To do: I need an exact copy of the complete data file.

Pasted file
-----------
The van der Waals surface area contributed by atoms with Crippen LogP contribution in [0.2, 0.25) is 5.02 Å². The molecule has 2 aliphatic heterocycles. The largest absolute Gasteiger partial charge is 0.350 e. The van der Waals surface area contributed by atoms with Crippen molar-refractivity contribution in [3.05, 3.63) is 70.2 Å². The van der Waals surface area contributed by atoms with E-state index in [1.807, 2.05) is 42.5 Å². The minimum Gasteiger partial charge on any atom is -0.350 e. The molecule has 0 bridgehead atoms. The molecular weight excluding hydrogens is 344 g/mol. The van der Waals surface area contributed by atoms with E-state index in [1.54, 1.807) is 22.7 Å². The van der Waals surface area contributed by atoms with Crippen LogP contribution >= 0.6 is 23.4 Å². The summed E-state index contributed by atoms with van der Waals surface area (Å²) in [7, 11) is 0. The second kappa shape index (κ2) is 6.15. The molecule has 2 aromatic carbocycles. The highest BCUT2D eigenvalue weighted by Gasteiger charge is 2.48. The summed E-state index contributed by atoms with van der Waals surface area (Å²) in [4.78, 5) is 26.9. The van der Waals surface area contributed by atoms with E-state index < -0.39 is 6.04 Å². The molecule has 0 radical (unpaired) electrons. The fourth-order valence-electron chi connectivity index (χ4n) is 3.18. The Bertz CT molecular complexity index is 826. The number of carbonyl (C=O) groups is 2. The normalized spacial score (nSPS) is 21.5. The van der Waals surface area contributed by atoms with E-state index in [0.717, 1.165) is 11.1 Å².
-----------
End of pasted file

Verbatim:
The van der Waals surface area contributed by atoms with Crippen LogP contribution in [0.2, 0.25) is 5.02 Å². The molecule has 2 aliphatic heterocycles. The largest absolute Gasteiger partial charge is 0.350 e. The van der Waals surface area contributed by atoms with Crippen molar-refractivity contribution in [3.05, 3.63) is 70.2 Å². The van der Waals surface area contributed by atoms with E-state index in [1.807, 2.05) is 42.5 Å². The minimum Gasteiger partial charge on any atom is -0.350 e. The molecule has 0 bridgehead atoms. The molecular weight excluding hydrogens is 344 g/mol. The van der Waals surface area contributed by atoms with E-state index in [1.54, 1.807) is 22.7 Å². The van der Waals surface area contributed by atoms with Crippen LogP contribution >= 0.6 is 23.4 Å². The summed E-state index contributed by atoms with van der Waals surface area (Å²) in [7, 11) is 0. The second kappa shape index (κ2) is 6.15. The molecule has 2 aromatic carbocycles. The highest BCUT2D eigenvalue weighted by Gasteiger charge is 2.48. The summed E-state index contributed by atoms with van der Waals surface area (Å²) in [4.78, 5) is 26.9. The van der Waals surface area contributed by atoms with E-state index < -0.39 is 6.04 Å². The molecule has 0 radical (unpaired) electrons. The fourth-order valence-electron chi connectivity index (χ4n) is 3.18. The Bertz CT molecular complexity index is 826. The number of carbonyl (C=O) groups is 2. The normalized spacial score (nSPS) is 21.5. The van der Waals surface area contributed by atoms with E-state index in [0.717, 1.165) is 11.1 Å².